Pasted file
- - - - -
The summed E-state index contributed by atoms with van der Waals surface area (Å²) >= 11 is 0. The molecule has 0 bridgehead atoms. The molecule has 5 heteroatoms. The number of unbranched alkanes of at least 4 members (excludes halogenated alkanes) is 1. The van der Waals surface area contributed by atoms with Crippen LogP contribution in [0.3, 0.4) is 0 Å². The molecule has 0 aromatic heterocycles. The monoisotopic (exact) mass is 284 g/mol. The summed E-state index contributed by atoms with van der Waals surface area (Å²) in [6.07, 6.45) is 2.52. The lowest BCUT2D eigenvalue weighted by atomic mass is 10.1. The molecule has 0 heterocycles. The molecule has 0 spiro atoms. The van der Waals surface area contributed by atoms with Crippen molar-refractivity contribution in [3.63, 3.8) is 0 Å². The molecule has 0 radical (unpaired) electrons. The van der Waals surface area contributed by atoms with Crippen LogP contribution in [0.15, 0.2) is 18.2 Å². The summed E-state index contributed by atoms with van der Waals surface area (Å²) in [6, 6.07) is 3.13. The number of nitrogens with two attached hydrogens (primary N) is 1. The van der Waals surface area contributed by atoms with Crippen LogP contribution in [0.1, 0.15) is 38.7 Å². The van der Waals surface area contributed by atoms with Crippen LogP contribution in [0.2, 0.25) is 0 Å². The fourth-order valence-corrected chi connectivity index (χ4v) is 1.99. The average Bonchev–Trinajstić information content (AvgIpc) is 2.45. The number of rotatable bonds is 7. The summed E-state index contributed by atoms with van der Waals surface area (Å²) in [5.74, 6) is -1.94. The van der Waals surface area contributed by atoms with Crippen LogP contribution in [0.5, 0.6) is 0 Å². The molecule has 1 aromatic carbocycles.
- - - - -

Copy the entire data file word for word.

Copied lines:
The summed E-state index contributed by atoms with van der Waals surface area (Å²) >= 11 is 0. The molecule has 0 bridgehead atoms. The molecule has 5 heteroatoms. The number of unbranched alkanes of at least 4 members (excludes halogenated alkanes) is 1. The van der Waals surface area contributed by atoms with Crippen LogP contribution in [0.3, 0.4) is 0 Å². The molecule has 0 aromatic heterocycles. The monoisotopic (exact) mass is 284 g/mol. The summed E-state index contributed by atoms with van der Waals surface area (Å²) in [6.07, 6.45) is 2.52. The lowest BCUT2D eigenvalue weighted by atomic mass is 10.1. The molecule has 0 heterocycles. The molecule has 0 spiro atoms. The van der Waals surface area contributed by atoms with Crippen molar-refractivity contribution in [3.63, 3.8) is 0 Å². The molecule has 0 radical (unpaired) electrons. The van der Waals surface area contributed by atoms with Crippen LogP contribution in [0.15, 0.2) is 18.2 Å². The summed E-state index contributed by atoms with van der Waals surface area (Å²) in [6, 6.07) is 3.13. The number of nitrogens with two attached hydrogens (primary N) is 1. The van der Waals surface area contributed by atoms with Crippen LogP contribution in [0.1, 0.15) is 38.7 Å². The van der Waals surface area contributed by atoms with Crippen LogP contribution in [0.2, 0.25) is 0 Å². The fourth-order valence-corrected chi connectivity index (χ4v) is 1.99. The average Bonchev–Trinajstić information content (AvgIpc) is 2.45. The number of rotatable bonds is 7. The summed E-state index contributed by atoms with van der Waals surface area (Å²) in [5.74, 6) is -1.94. The van der Waals surface area contributed by atoms with Crippen LogP contribution in [0.5, 0.6) is 0 Å². The molecule has 1 aromatic carbocycles.